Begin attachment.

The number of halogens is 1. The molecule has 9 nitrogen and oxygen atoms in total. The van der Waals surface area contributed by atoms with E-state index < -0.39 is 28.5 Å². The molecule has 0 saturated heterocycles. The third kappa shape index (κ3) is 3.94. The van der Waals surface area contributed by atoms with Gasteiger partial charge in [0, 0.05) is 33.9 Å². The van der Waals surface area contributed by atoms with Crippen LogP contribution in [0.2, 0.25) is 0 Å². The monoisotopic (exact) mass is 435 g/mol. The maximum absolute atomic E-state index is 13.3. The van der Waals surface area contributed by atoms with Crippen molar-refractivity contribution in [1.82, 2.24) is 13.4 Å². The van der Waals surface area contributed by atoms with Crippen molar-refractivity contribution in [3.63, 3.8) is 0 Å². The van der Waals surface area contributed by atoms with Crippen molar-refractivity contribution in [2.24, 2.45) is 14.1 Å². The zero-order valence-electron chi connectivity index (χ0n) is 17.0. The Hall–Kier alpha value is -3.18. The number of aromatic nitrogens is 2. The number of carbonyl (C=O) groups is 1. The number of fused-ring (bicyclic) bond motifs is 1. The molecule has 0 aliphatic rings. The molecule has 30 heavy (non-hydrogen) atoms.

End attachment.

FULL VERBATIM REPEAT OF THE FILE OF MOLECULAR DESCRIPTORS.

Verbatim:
The number of halogens is 1. The molecule has 9 nitrogen and oxygen atoms in total. The van der Waals surface area contributed by atoms with E-state index < -0.39 is 28.5 Å². The molecule has 0 saturated heterocycles. The third kappa shape index (κ3) is 3.94. The van der Waals surface area contributed by atoms with Gasteiger partial charge in [0, 0.05) is 33.9 Å². The van der Waals surface area contributed by atoms with Crippen LogP contribution in [0.2, 0.25) is 0 Å². The monoisotopic (exact) mass is 435 g/mol. The maximum absolute atomic E-state index is 13.3. The van der Waals surface area contributed by atoms with Crippen molar-refractivity contribution in [1.82, 2.24) is 13.4 Å². The van der Waals surface area contributed by atoms with Crippen molar-refractivity contribution in [3.63, 3.8) is 0 Å². The van der Waals surface area contributed by atoms with Crippen molar-refractivity contribution in [2.24, 2.45) is 14.1 Å². The zero-order valence-electron chi connectivity index (χ0n) is 17.0. The Hall–Kier alpha value is -3.18. The number of aromatic nitrogens is 2. The number of carbonyl (C=O) groups is 1. The number of fused-ring (bicyclic) bond motifs is 1. The molecule has 0 aliphatic rings. The molecule has 30 heavy (non-hydrogen) atoms.